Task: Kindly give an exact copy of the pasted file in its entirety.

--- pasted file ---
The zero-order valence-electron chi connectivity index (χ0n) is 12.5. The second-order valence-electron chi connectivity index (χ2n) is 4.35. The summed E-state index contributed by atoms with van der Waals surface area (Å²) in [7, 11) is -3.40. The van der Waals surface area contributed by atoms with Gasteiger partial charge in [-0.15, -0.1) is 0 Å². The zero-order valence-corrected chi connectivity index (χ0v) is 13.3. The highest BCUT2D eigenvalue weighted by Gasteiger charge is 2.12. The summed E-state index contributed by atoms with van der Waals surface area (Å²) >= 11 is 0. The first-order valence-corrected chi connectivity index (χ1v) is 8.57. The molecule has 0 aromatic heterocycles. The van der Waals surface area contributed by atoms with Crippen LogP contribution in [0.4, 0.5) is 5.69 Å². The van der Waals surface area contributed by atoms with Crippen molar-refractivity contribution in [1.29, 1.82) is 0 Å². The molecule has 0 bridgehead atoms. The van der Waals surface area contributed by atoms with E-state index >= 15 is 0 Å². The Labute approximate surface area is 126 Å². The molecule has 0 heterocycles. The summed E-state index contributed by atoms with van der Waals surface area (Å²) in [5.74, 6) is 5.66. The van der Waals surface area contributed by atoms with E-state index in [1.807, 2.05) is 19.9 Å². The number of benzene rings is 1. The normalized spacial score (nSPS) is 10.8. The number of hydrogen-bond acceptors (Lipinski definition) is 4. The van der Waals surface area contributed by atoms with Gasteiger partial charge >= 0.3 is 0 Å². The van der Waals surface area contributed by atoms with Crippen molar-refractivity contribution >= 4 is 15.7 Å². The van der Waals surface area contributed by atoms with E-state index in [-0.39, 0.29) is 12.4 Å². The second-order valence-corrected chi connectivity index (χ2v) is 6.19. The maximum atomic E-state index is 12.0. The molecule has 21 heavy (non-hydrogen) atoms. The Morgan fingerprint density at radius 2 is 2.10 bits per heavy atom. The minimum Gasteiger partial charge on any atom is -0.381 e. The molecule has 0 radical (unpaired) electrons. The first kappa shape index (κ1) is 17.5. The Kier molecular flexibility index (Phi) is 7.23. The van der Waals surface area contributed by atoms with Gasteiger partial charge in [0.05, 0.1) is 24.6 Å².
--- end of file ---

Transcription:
The zero-order valence-electron chi connectivity index (χ0n) is 12.5. The second-order valence-electron chi connectivity index (χ2n) is 4.35. The summed E-state index contributed by atoms with van der Waals surface area (Å²) in [7, 11) is -3.40. The van der Waals surface area contributed by atoms with Gasteiger partial charge in [-0.15, -0.1) is 0 Å². The zero-order valence-corrected chi connectivity index (χ0v) is 13.3. The highest BCUT2D eigenvalue weighted by Gasteiger charge is 2.12. The summed E-state index contributed by atoms with van der Waals surface area (Å²) >= 11 is 0. The first-order valence-corrected chi connectivity index (χ1v) is 8.57. The molecule has 0 aromatic heterocycles. The van der Waals surface area contributed by atoms with Crippen LogP contribution in [0.4, 0.5) is 5.69 Å². The van der Waals surface area contributed by atoms with Crippen molar-refractivity contribution in [1.29, 1.82) is 0 Å². The molecule has 0 bridgehead atoms. The van der Waals surface area contributed by atoms with E-state index >= 15 is 0 Å². The Labute approximate surface area is 126 Å². The molecule has 0 heterocycles. The summed E-state index contributed by atoms with van der Waals surface area (Å²) in [5.74, 6) is 5.66. The van der Waals surface area contributed by atoms with E-state index in [1.807, 2.05) is 19.9 Å². The number of benzene rings is 1. The normalized spacial score (nSPS) is 10.8. The number of hydrogen-bond acceptors (Lipinski definition) is 4. The van der Waals surface area contributed by atoms with Gasteiger partial charge >= 0.3 is 0 Å². The van der Waals surface area contributed by atoms with Crippen molar-refractivity contribution >= 4 is 15.7 Å². The van der Waals surface area contributed by atoms with E-state index in [-0.39, 0.29) is 12.4 Å². The second-order valence-corrected chi connectivity index (χ2v) is 6.19. The maximum atomic E-state index is 12.0. The molecule has 21 heavy (non-hydrogen) atoms. The Morgan fingerprint density at radius 2 is 2.10 bits per heavy atom. The minimum Gasteiger partial charge on any atom is -0.381 e. The molecule has 0 radical (unpaired) electrons. The first kappa shape index (κ1) is 17.5. The Kier molecular flexibility index (Phi) is 7.23. The van der Waals surface area contributed by atoms with Gasteiger partial charge in [0.05, 0.1) is 24.6 Å².